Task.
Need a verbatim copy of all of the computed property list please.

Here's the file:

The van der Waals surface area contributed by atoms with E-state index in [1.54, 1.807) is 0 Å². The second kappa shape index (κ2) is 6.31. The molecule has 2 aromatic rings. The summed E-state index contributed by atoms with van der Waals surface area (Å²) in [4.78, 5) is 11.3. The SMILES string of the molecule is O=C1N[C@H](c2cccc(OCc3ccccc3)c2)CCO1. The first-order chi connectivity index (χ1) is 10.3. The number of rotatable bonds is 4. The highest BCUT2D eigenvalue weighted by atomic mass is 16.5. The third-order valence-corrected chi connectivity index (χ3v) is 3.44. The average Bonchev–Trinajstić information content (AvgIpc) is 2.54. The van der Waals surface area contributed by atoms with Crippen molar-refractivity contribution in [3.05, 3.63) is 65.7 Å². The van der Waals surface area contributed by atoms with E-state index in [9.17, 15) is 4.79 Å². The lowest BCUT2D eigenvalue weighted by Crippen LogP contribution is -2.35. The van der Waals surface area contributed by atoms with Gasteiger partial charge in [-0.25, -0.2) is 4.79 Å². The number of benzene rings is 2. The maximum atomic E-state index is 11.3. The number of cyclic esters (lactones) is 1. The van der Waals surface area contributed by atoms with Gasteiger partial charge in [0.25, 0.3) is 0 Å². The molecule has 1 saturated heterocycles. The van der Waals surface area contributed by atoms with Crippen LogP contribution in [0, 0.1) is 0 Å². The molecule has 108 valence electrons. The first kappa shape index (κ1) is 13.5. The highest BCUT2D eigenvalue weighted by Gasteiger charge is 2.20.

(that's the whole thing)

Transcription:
The van der Waals surface area contributed by atoms with E-state index in [1.54, 1.807) is 0 Å². The second kappa shape index (κ2) is 6.31. The molecule has 2 aromatic rings. The summed E-state index contributed by atoms with van der Waals surface area (Å²) in [4.78, 5) is 11.3. The SMILES string of the molecule is O=C1N[C@H](c2cccc(OCc3ccccc3)c2)CCO1. The first-order chi connectivity index (χ1) is 10.3. The number of rotatable bonds is 4. The highest BCUT2D eigenvalue weighted by atomic mass is 16.5. The third-order valence-corrected chi connectivity index (χ3v) is 3.44. The average Bonchev–Trinajstić information content (AvgIpc) is 2.54. The van der Waals surface area contributed by atoms with Crippen molar-refractivity contribution in [3.05, 3.63) is 65.7 Å². The van der Waals surface area contributed by atoms with E-state index in [9.17, 15) is 4.79 Å². The lowest BCUT2D eigenvalue weighted by Crippen LogP contribution is -2.35. The van der Waals surface area contributed by atoms with Gasteiger partial charge in [-0.25, -0.2) is 4.79 Å². The number of benzene rings is 2. The maximum atomic E-state index is 11.3. The number of cyclic esters (lactones) is 1. The van der Waals surface area contributed by atoms with Gasteiger partial charge in [0.25, 0.3) is 0 Å². The molecule has 1 saturated heterocycles. The van der Waals surface area contributed by atoms with Crippen LogP contribution in [0, 0.1) is 0 Å². The molecule has 108 valence electrons. The first kappa shape index (κ1) is 13.5. The highest BCUT2D eigenvalue weighted by Gasteiger charge is 2.20.